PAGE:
Zibby: It’s true. Tell me about your whole background in TV. You’ve had such an interesting background in general. You were the editor-in-chief of Parade. You were the editor of TV Guide magazine. Then you did thirty shows that aired on primetime on major networks through TV Guide. Tell me about that. That’s so cool. That’s just so cool. What were some of the shows? Did you originally want to be a writer? Did you want to be in TV? How did your career evolve in the way it has?

Janice: My career, I did start very early. When I was in college, I was a columnist at Seventeen. Then I was on CBS radio as a reporter when I was still a senior in college. I was ambitious early. I wrote my first book, which actually was called Women in Sports, the year I graduated college. I had a fellowship to write that book. In some ways, it’s a nice circle to be doing women’s topics again. I always was back and forth between television and magazines and writing. At some point, I thought to myself, wow, maybe if I picked one I would be more successful at it. Then very quickly, all of media sort of has merged and blended. Having those many different ways of approaching things has been great and has been fun and also meets the fact that I have a very short attention span. I always loved being a journalist because you get to explore something and discover something. Those thirty TV shows were wonderfully fun. I did some big award shows on Fox network, actually. I did some music specials on ABC. I did shows on VH1. I did a food series on Food Network. It was a big variety of shows and just a lot of fun to create the shows and come up with new things to do. The best was the award show because I got to borrow some really gorgeous dresses and jewelry to walk down the red carpet. I had little kids at the time, so you didn’t get to do that a lot.

Zibby: Maybe your short attention span is why you try all different types of writing. You’ve written so many books, fourteen books: young adult, mystery, nonfiction reported pieces, more memoir. You’re all over the place. It’s amazing. How do you keep coming up with all these ideas? What leads you from book to book to book?

Janice: I did fiction early on. Most of my career was fiction. Then after I left as editor-in-chief of Parade, I started doing nonfiction. I’ve just loved doing the nonfiction and the journalism because I’m curious about things. The last few books I’ve done tend to start with a question. With Gratitude, it was what would happen if I spent a year living gratefully? Could I really change the way I feel about the world? With Genius, it was why do we not consider women geniuses? What’s going on here? That allows me to explore, to interview people, to travel. I try to take my readers along with me when I’m doing that. I don’t just report, give quotes about an interview. I usually take you into the room with me. You get to meet the person with me and see how we’re all talking together. That’s just been a lot of fun. I love writing. It’s what I’ve always done. It’s my hobby as well as my career now.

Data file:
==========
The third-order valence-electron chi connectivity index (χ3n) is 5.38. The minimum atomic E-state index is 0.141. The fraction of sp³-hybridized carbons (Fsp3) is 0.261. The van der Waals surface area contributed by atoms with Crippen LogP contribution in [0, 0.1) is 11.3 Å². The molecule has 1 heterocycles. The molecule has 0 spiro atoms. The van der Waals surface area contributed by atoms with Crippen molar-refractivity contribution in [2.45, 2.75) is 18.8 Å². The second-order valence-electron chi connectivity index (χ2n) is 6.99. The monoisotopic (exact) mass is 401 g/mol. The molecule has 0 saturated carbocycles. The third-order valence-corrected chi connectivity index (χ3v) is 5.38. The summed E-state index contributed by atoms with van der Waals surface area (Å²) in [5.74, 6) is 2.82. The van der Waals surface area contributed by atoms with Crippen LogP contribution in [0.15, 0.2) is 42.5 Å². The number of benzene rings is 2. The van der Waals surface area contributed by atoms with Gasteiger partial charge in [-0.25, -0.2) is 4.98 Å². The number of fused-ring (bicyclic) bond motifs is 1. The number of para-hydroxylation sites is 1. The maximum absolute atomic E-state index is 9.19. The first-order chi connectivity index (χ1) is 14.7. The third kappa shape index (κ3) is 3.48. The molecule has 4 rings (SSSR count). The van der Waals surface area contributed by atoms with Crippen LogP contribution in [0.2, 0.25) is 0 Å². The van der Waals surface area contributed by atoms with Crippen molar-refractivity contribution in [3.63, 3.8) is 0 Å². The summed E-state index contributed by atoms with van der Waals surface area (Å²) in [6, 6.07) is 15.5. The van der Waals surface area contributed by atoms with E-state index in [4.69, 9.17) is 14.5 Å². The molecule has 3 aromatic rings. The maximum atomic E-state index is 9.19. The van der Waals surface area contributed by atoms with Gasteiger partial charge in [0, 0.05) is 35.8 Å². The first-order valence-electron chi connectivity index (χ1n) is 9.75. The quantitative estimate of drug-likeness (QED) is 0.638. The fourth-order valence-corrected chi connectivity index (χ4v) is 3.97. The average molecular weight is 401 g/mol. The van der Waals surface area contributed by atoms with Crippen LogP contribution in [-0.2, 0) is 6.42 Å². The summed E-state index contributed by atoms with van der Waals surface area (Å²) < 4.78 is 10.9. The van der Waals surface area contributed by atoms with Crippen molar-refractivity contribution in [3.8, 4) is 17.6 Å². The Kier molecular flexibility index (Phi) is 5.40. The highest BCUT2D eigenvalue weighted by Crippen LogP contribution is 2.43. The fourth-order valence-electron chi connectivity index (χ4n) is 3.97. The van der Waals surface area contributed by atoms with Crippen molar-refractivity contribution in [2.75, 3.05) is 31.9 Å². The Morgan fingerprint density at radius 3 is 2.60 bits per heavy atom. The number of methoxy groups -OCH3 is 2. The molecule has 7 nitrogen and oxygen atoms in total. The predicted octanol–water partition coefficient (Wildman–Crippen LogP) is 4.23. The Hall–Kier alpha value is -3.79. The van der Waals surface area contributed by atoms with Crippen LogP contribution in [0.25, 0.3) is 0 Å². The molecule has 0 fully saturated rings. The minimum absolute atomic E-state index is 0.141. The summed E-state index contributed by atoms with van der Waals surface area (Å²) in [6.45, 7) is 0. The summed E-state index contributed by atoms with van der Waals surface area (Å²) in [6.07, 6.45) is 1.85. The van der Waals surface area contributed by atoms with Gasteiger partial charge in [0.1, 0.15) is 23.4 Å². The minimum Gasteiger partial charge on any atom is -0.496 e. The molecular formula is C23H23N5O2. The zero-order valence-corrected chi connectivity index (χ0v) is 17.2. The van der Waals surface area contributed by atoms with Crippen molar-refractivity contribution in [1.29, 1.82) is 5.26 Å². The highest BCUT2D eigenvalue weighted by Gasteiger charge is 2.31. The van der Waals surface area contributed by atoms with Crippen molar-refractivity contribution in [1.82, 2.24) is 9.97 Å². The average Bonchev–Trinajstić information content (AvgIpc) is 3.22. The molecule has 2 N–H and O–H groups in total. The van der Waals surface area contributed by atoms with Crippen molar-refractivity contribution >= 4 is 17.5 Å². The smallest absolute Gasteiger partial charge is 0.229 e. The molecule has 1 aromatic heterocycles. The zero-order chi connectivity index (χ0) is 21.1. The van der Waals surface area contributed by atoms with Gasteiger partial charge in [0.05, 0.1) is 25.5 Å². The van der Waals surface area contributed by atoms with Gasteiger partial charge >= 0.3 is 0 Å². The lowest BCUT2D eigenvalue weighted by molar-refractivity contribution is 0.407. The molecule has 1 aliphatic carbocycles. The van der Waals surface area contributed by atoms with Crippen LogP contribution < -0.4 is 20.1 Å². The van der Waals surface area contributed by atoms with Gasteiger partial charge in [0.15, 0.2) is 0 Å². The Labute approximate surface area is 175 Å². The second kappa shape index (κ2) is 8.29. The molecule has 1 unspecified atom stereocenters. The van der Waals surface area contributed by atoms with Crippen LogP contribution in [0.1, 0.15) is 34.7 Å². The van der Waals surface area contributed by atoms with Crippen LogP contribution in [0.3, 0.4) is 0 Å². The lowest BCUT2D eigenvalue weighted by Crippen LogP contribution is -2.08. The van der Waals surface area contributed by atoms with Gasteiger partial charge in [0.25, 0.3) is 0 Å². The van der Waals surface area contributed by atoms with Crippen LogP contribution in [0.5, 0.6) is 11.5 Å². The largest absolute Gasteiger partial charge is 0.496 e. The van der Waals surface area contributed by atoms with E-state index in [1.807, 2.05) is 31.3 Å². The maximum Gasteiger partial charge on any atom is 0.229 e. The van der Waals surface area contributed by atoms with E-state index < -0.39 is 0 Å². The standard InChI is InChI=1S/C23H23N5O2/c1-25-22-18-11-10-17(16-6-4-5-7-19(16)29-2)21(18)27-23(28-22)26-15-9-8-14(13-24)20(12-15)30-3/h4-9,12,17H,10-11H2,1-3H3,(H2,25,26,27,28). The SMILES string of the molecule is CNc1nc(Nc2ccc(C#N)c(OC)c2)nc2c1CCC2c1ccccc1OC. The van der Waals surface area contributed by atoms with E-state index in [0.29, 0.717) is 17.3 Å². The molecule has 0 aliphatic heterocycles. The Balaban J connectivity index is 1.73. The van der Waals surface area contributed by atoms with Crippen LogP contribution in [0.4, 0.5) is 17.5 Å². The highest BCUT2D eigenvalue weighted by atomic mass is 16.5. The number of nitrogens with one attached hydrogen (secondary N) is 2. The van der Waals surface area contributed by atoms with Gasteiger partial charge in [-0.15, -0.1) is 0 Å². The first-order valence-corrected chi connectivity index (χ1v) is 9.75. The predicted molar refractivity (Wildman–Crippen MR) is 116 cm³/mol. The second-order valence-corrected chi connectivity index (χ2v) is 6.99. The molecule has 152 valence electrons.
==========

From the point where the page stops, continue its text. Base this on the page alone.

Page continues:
Zibby: Where do you like to write? Do you like to write at home? Do you like to go out? The office? Coffee shops? What’s your process like?

Janice: I write everywhere. Particularly when I’m doing a book like this one, I find that I’m thinking about it all night. My husband, the good doctor, gets up and gets dressed, and he’s gone from the house at seven thirty in the morning. I usually take my laptop into bed at that point because I’ve been thinking things and I want to get them down before I lose it. Then usually sometime around noon, I go, you better get out of bed. This is not a good look. Often, I’ll work at the Yale Club just to get out of the house and go somewhere, but I can write anywhere. I can write on trains. I can write in coffee shops. I can write in between meetings.

Zibby: What’s coming next for you? Do you have another book that you want to do after this? Any other big questions that are burning for answers?

Janice: You know, I’ve always known the next book I was going to do as soon as I finished the one I had, and I don’t on this one. I care so deeply about this subject. I think it’s so important. I look forward to getting to talk about this book extensively and to trying to develop it in further ways and to try to get this message out because I think it’s crucial to all of us right now. I just really want to focus on this and try to get that celebrity side or at least the attention side to this work because I think it’s important.

Zibby: Do you have any advice to aspiring authors?

Janice: Write. Write about what you love. Don’t try to figure out what the market wants. Write about what you care about and what you’re passionate about. If there’s a small corner that you can explore, do it. Try to learn about the world. Try to go out and explore things. It’s not just your experiences. There’s a whole big world out there and world of people to talk to and to discover. Go out and find what’s important to you.

Zibby: Great. Thank you so much for coming on the show.

Janice: Thank you, my pleasure.